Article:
Anyone can claim that their safety glasses are safe â€“ thatâ€™s why standards have been put in place. Specifically, the ANSI Z87.1 Standard for eye protection. The Z87.1 Standard outlines what requirements safety glasses must meet as well as how they should be tested. This ANSI Standard covers a range of different topics including: â†’ Minimum thickness for lenses â†’ Markings â†’ Spectacles vs. Goggles While each of these are important we are going to be focusing on impact resistance for the remainder of this blog post.
The ANSI Z87.1 Standard has four different qualifying tests.
Test 1The lowest level test is done by dropping a 1-inch steel ball on the lens from about 50 inches. This is like getting hit in the eye with a golf ball being thrown from a few feet away. If a pair of safety glasses pass the first test they meet the Z87.1 Standard, meaning they are good protection, but not great. This test does not qualify the glasses for use where there may be a hazard of an impact.
Z87+For work where there is, or may be, impact hazards your safety glasses must be stamped with a Z87+ marking. The Z87+ marking symbolizes that the glasses are Z87.1 compliant and pass the remaining 3 tests.
Test 2The first test to qualify for the Z87+ qualification is having a 0.25-inch steel ballÂ fired at 6 specific spots on the lens at 150 feet per second. This is like being shot in the eye with a BB gun. Basically, if your glasses have passed this test you wonâ€™t shoot your eye out.
Test 3The next test is a high mass impact test. It is performed by taking a 17.6-ounce steel missile â€“ weighing just over 1 pound (500 grams) â€“ and dropping it from 50-inches. This can be compared to getting hit in the eye with the end of a shovel or the head of a hammer.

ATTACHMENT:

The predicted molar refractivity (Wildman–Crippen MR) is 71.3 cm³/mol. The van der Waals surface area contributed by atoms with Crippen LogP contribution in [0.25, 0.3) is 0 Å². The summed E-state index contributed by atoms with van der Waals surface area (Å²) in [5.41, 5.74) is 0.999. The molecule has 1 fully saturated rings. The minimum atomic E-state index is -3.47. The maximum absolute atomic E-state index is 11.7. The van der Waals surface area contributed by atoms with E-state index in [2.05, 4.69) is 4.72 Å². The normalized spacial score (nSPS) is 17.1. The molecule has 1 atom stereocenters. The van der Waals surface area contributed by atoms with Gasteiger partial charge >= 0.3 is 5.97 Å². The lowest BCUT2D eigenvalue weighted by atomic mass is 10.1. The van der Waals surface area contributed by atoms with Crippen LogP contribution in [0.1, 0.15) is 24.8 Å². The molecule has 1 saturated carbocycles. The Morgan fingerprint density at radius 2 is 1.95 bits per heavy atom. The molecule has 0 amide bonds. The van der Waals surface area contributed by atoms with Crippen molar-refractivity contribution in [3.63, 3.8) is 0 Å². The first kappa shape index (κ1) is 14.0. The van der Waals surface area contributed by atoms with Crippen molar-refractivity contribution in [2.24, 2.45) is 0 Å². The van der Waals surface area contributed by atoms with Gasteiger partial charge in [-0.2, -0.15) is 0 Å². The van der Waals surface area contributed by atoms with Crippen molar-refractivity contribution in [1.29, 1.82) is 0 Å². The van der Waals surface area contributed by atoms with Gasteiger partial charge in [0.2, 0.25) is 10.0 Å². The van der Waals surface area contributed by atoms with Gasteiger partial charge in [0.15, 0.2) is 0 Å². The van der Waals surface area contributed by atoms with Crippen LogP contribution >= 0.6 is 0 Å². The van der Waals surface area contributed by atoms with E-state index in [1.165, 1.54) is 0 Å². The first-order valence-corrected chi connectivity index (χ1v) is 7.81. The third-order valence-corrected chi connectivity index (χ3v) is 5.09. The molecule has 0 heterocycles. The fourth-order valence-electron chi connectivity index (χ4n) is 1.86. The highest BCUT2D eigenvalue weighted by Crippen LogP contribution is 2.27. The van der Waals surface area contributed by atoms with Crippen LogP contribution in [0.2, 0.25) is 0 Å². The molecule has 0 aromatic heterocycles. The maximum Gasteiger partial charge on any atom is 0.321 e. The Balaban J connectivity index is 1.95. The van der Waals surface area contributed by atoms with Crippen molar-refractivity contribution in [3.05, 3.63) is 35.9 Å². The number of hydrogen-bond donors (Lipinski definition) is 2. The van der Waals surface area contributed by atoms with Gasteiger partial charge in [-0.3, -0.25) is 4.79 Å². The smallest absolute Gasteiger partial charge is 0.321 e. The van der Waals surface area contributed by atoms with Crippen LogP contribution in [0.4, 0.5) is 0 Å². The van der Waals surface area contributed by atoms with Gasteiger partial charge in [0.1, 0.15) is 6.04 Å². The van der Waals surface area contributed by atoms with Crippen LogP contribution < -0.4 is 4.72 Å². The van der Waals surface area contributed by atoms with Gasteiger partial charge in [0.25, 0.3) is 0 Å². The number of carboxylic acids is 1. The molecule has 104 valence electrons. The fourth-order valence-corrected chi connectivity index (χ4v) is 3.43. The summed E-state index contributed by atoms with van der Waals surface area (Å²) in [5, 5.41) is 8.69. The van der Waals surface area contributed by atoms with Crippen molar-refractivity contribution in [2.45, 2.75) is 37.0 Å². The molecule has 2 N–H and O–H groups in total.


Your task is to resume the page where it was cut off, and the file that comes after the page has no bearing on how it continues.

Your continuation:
Test 4The final test is a puncture test. This test is performed by dropping a sharp needle â€“ weighing 1.56 ounces â€“ on the lens from 50 inches. This is like getting hit in the eye with a dart.
ResultsIf during all these tests, no part of the eyewear breaks and no fragments come detached from the frame it will earn the Z87+ badge.
If you need added protection you can move to the next step up with safety glasses, like the Odin SkullerzÂ from Ergodyne, that also meet military ballistic standards. The MIL-PRF 32432 standard means that the eye protection has also passed the ballistic fragmentation test. To pass this test the eyewear must be able to withstand a .15 caliber round fired at 640 feet per second â€“ thatâ€™s roughly 440 miles per hour. For more information on eye protection and safety glasses click here to view our free downloadable PDF Eyewear 101 poster. Need help picking out the right safety glasses or just have more questions? Contact one of our Gear ExpertsÂ® to learn more. â†’ Click hereÂ to see our full selection of Eye Protection
ANSI Z87 Standard for Eye Protection: The Video
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